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  • Shippers’ fear delays as IMO requirement takes effect

    Mar 30th, 2016

    Some shippers in Kumasi have expressed worry over likely delays and added cost that may arise with implementation of the latest International Maritime Organisation (IMO) requirement to weigh and verify the weight of containers before shipment, which comes into effect on July 1 this year.

    Ghana is a member of the International Maritime Organisation signatory to the Safety of Life at Sea (SOLAS) convention, and has consequently ratified this convention by making it part of its laws. As part of the processes, Ghana is required to implement the mandatory amendments to the International Convention for the SOLAS Chapter VI, in part dealing with cargo information, which the IMO adopted in November 2014.

    These amendments, which become effective in four months’ time for packed export containers received for loading onto a vessel involved in international maritime traffic, are among others expected to ensure safety of the ship; safety of workers both aboard ship and ashore; the safety of cargo and overall safety at sea.

    It also looks at the ship’s stability and how it is likely to affect the stowage plan of the vessel -- whether causing it to list and thereby damage the cargo. The purpose of the Container Weight verification requirement is therefore to obtain the accurate gross weight of packed containers so that vessel and terminal operators can prepare vessel stowage plans prior to loading ships.

    The move by IMO, the global standard-setting authority for the safety, security and environmental performance of international shipping, is believed to have been informed by efforts to reduce or eliminate maritime accidents resulting from overloading vessels. “In January 2007, the containership MSC Napoli suffered a structural failure and broke up off the coast of the UK. Mis-declared container weights were identified as a factor causing the structural failure.”

    But some shippers say implementation of this new requirement will result in long hold-ups of consignments and other challenges that could affect general exports, given all the processes one is required to follow and the lack of infrastructure. Already, shippers have been complaining of congestions at the ports leading to slow pace of operations.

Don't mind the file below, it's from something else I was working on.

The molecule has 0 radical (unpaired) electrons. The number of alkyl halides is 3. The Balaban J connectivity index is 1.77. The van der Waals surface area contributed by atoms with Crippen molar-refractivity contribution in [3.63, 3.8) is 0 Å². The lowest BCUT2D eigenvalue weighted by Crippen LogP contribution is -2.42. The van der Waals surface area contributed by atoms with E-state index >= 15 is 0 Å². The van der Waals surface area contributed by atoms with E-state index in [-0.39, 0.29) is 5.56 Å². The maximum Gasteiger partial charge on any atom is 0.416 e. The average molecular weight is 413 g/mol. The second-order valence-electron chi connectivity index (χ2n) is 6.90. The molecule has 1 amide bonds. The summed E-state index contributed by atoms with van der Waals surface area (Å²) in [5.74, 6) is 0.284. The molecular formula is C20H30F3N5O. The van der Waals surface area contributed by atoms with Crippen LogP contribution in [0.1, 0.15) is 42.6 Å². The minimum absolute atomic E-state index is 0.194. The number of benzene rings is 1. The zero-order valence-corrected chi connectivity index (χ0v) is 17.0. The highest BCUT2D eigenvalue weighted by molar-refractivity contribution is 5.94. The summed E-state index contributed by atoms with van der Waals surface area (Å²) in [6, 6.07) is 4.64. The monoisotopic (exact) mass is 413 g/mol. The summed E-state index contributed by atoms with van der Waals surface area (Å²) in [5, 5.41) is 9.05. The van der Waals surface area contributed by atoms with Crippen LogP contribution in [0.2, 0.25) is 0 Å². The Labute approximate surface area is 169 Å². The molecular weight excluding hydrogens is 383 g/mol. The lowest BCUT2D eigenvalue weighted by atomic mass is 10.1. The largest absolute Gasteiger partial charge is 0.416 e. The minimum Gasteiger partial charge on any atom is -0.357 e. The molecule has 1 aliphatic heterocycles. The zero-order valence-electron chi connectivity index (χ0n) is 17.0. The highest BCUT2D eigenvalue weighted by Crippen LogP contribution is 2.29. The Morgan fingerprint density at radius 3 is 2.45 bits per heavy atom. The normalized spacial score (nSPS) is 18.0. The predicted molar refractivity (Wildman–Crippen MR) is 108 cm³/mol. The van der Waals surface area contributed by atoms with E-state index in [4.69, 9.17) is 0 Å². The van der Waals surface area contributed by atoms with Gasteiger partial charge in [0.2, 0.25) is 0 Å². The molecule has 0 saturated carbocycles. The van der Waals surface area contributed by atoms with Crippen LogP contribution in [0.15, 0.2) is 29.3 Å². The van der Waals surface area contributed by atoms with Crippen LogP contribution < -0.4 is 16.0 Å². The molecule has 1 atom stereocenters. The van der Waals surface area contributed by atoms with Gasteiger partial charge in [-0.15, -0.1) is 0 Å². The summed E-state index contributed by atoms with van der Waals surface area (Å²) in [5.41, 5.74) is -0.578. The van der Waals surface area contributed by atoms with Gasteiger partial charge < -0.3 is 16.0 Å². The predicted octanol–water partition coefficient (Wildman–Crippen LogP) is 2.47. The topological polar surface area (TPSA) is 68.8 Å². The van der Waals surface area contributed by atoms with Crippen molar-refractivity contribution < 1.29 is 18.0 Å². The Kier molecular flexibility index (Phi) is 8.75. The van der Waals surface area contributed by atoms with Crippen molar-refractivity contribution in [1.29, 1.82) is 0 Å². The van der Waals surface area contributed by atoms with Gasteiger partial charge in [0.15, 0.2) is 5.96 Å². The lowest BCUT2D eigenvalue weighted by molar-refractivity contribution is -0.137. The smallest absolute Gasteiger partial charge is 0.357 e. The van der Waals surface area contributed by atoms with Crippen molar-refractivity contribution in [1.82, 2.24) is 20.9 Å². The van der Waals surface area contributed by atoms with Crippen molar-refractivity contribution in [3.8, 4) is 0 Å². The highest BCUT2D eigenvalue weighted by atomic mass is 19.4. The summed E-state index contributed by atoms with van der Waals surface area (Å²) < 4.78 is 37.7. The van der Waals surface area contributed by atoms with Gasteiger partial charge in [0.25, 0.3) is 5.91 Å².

The Logistics Manager for Olam Cocoa Processing, Mr. Joseph Darko Mantey, noted for instance that the condition for transmitting data electronically will pose a huge challenge to many shippers. He observed that most exporters are not readily set up for an EDI system -- an electronic data interchange system that enables an exporter to maintain some form of connection with terminal operators or shipping lines.

    He said for those who do not have the established facilities or infrastructure in place will have to rely on the operations of third party weighbridge operators, which will result in additional cost to their business and some possible delays. Mr. Darko Mantey was speaking in an interview with the B&FT at a one-day seminar in Kumasi, organised by the Ghana Shippers’ Authority (GSA) to sensitise shippers’ on the IMO’s mandatory container weight verification, and expressed doubt over the country’s readiness to work with this new requirement.

    He asked that the implementing institutions take time to develop a clear roadmap in order to address these anticipated challenges. However, Deputy Chief Executive Officer-GSA, Mrs. Sylvia Asana D. Owu, said exporting companies who have their own weighing equipment will need to the Ghana Standards Authority to calibrate and certify it before it can be allowed to be used.

    Despite that, she added, the GSA will engage service providers to negotiate reasonable charges for exporters who do not have such facilities.  She is optimistic that shippers will become more informed through these forums on this new requirement for its smooth implementation.

    She warned that if a packed container is received at a port facility for export without a verified gross weight, it will not be loaded onto a vessel until a verified gross weight is obtained.

    The Kumasi Branch Manager of GSA, Mr. Emmanuel Kwarteng, appealed to all stakeholders to embrace and support amendments to the convention, which is aimed at further deepening efforts at tackling issues of safety at sea.

    He said the GSA has rolled-out a comprehensive programme of sensitisation for shippers and other stakeholders across the country, to ensure a smooth and successful implementation of the Regulation in Ghana.

    “It is also collaborating with other stakeholders in establishing the necessary infrastructure and appropriate systems to facilitate the implementation,” he added.